TORONTO, Jan. 18 /CNW/ - CIBC (CM: TSX; NYSE) - The U.S. economy is not
in a recession and not likely to get there, finds a new report from CIBC World
While many aspects of the U.S. economy are showing weakness, the report
notes that dozens of temperature readings - from employment numbers to factory
indexes - show the American economy is simply in a typical mid-cycle slowdown.
"It's evident that the U.S. is not in recession," says Avery Shenfeld,
Senior Economist at CIBC World Markets. "December payrolls gains weren't
pretty, but they had a plus sign, and the more reliably estimated three-month
average pace was no weaker than in what proved to be only mid-cycle slowdowns.
"It's much the same for the ISM factory index, which while below 50 in
January, is again no weaker than in past mid-cycle slowdowns. Leading
indictors for the factory sector don't look all that bad, likely capturing an
improvement in global competitiveness from a weak U.S. dollar. Factory orders,
for example, have been climbing."
While the bank forecasts only barely positive growth in the first quarter
of 2008, Mr. Shenfeld expects the American economy to rebound in the second
quarter and beyond. He cites the protective benefits of recent measures to
avoid the worst case scenarios for subprime defaults and lagged impacts of
U.S. Federal Reserve Board interest rate cuts as key drivers behind the
He also expects a positive boost from increased U.S. trade activities, as
American exporters reap the benefits of a cheaper dollar. "And in an election
year, both Congress and the White House are moving to cobble together a quick
stimulus package to put money into voters' (and consumers') pockets soon."
The report also notes that today's U.S. economy simply isn't as important
to the global economy as it used to be. Whereas in the late 1990s, American
economic growth accounted for nearly 30 per cent of global growth, today it
accounts for only 10 per cent. And that loss is much greater when it comes to
impacting resource markets.
"US$90 crude prices and US$3.20 copper prices seem to be defying American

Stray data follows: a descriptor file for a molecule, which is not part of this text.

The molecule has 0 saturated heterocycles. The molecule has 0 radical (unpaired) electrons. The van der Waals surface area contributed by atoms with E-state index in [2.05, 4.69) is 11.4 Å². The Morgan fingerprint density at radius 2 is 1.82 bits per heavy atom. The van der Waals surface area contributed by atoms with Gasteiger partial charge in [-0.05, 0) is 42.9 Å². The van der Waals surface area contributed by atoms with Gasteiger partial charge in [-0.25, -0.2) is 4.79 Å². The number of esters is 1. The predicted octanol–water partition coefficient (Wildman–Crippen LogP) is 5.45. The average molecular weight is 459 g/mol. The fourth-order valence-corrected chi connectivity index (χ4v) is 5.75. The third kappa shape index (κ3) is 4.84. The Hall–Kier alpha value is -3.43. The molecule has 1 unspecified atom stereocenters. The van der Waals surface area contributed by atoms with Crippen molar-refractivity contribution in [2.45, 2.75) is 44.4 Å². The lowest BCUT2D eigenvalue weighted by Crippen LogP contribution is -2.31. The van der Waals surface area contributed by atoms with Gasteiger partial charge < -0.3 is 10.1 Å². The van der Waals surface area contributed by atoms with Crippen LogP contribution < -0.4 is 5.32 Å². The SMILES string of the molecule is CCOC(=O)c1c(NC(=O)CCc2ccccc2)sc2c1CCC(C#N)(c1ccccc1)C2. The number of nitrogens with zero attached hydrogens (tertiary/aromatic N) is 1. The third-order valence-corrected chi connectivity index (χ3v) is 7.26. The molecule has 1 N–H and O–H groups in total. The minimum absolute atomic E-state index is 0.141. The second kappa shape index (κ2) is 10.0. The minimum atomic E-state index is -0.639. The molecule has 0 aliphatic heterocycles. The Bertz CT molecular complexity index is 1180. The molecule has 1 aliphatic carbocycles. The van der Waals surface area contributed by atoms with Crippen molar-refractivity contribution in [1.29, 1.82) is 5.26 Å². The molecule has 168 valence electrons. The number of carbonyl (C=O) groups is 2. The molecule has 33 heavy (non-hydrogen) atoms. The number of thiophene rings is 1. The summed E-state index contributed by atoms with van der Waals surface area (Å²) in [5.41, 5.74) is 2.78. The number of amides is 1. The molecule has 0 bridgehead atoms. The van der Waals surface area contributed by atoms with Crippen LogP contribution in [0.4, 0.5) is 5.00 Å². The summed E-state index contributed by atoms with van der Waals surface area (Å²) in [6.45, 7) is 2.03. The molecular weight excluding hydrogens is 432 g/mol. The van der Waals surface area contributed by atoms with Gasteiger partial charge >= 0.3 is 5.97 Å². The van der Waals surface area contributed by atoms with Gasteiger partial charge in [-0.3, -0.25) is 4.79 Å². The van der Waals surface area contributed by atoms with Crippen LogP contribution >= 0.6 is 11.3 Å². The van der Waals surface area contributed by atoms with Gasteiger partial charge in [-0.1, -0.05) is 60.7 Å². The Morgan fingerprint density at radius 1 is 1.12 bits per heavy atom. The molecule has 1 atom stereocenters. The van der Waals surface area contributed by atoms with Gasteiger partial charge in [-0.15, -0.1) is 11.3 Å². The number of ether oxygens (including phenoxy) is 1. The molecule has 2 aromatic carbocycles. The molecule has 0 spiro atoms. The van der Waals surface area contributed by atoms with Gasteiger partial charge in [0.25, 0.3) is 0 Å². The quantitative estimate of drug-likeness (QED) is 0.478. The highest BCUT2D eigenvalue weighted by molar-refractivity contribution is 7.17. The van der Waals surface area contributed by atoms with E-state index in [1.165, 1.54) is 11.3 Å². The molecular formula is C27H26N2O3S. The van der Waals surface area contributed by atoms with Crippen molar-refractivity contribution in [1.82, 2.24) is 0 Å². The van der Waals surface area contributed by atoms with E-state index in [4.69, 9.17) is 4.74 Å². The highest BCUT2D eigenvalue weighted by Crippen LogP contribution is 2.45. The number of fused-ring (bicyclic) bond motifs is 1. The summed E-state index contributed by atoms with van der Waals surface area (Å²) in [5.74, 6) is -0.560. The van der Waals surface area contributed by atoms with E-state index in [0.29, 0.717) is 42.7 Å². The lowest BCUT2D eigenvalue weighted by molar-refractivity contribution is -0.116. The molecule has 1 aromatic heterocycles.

economic gravity," says Jeff Rubin, CIBC's Chief Economist. "Either the U.S.
economy is not nearly as weak as financial markets perceive it to be, or the
U.S. economy is not nearly as important to the global economy as it once was."
Mr. Rubin notes that U.S. consumption of core commodities is flat or
declining and represents an increasing smaller part of the global market.
"While the U.S. is still by far the largest oil-consuming economy in the
world, guzzling 21 million barrels per day, its contribution to global demand
growth for oil over the last two years has been nil. In fact, oil consumption
has fallen modestly over that time frame, and that was during a period of
reasonably robust economic growth."
He notes that the U.S. economy has also made no contribution to the surge
in global metal demand over the last half decade. American consumption of zinc
and copper has actually fallen over the last five years and consumption of
aluminum and nickel has been basically flat over the same period. "Contrast
that with 20 per cent-plus annual growth rates in metals demand in China and
it's suddenly easy to see why prices for key base metals like copper remain in
the stratosphere even if the U.S. economy is going into the toilet."
"Whether the U.S. is heading for a recession or just a mid-cycle slowdown
remains to be seen. But the more important question for crude, base metals and
other resource markets, is whether it really matters anymore."
The complete CIBC World Markets report is available at:
CIBC World Markets is the wholesale and corporate banking arm of CIBC,
providing a range of integrated credit and capital markets products,
investment banking, and merchant banking to clients in key financial markets
in North America and around the world. We provide innovative capital solutions
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For further information:
For further information: Jeff Rubin, Chief Strategist and Chief
Economist, CIBC World Markets at (416) 594-7357, email@example.com; or Avery
Shenfeld, Managing Director and Senior Economist, CIBC World Markets at (416)
594-7356, firstname.lastname@example.org or; Kevin Dove, Communications and Public
Affairs at (416) 980-8835, email@example.com